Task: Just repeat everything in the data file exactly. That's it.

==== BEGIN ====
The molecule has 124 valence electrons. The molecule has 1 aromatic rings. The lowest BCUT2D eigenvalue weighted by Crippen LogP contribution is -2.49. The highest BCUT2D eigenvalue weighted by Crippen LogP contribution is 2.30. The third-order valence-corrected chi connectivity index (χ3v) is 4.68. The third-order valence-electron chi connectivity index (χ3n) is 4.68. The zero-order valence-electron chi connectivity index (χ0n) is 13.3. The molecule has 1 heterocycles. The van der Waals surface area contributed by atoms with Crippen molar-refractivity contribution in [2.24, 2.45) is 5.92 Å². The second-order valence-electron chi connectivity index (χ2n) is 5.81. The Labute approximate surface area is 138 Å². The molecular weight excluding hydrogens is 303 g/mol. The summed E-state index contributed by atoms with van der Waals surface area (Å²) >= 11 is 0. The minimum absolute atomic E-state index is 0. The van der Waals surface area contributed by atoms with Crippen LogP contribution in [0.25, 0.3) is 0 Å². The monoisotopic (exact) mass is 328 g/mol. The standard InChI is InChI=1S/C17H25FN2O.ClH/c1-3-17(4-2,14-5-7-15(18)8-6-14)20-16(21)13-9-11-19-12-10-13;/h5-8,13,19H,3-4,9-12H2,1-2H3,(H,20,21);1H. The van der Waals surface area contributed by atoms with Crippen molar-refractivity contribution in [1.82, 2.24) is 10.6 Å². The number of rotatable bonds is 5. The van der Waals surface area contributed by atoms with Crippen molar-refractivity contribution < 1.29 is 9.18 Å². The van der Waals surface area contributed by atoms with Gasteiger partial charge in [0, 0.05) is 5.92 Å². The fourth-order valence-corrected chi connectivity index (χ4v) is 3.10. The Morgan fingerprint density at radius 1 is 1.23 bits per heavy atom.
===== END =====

The molecule has 124 valence electrons. The molecule has 1 aromatic rings. The lowest BCUT2D eigenvalue weighted by Crippen LogP contribution is -2.49. The highest BCUT2D eigenvalue weighted by Crippen LogP contribution is 2.30. The third-order valence-corrected chi connectivity index (χ3v) is 4.68. The third-order valence-electron chi connectivity index (χ3n) is 4.68. The zero-order valence-electron chi connectivity index (χ0n) is 13.3. The molecule has 1 heterocycles. The van der Waals surface area contributed by atoms with Crippen molar-refractivity contribution in [2.24, 2.45) is 5.92 Å². The second-order valence-electron chi connectivity index (χ2n) is 5.81. The Labute approximate surface area is 138 Å². The molecular weight excluding hydrogens is 303 g/mol. The summed E-state index contributed by atoms with van der Waals surface area (Å²) >= 11 is 0. The minimum absolute atomic E-state index is 0. The van der Waals surface area contributed by atoms with Crippen LogP contribution in [0.25, 0.3) is 0 Å². The monoisotopic (exact) mass is 328 g/mol. The standard InChI is InChI=1S/C17H25FN2O.ClH/c1-3-17(4-2,14-5-7-15(18)8-6-14)20-16(21)13-9-11-19-12-10-13;/h5-8,13,19H,3-4,9-12H2,1-2H3,(H,20,21);1H. The van der Waals surface area contributed by atoms with Crippen molar-refractivity contribution in [1.82, 2.24) is 10.6 Å². The number of rotatable bonds is 5. The van der Waals surface area contributed by atoms with Crippen molar-refractivity contribution < 1.29 is 9.18 Å². The van der Waals surface area contributed by atoms with Gasteiger partial charge in [0, 0.05) is 5.92 Å². The fourth-order valence-corrected chi connectivity index (χ4v) is 3.10. The Morgan fingerprint density at radius 1 is 1.23 bits per heavy atom.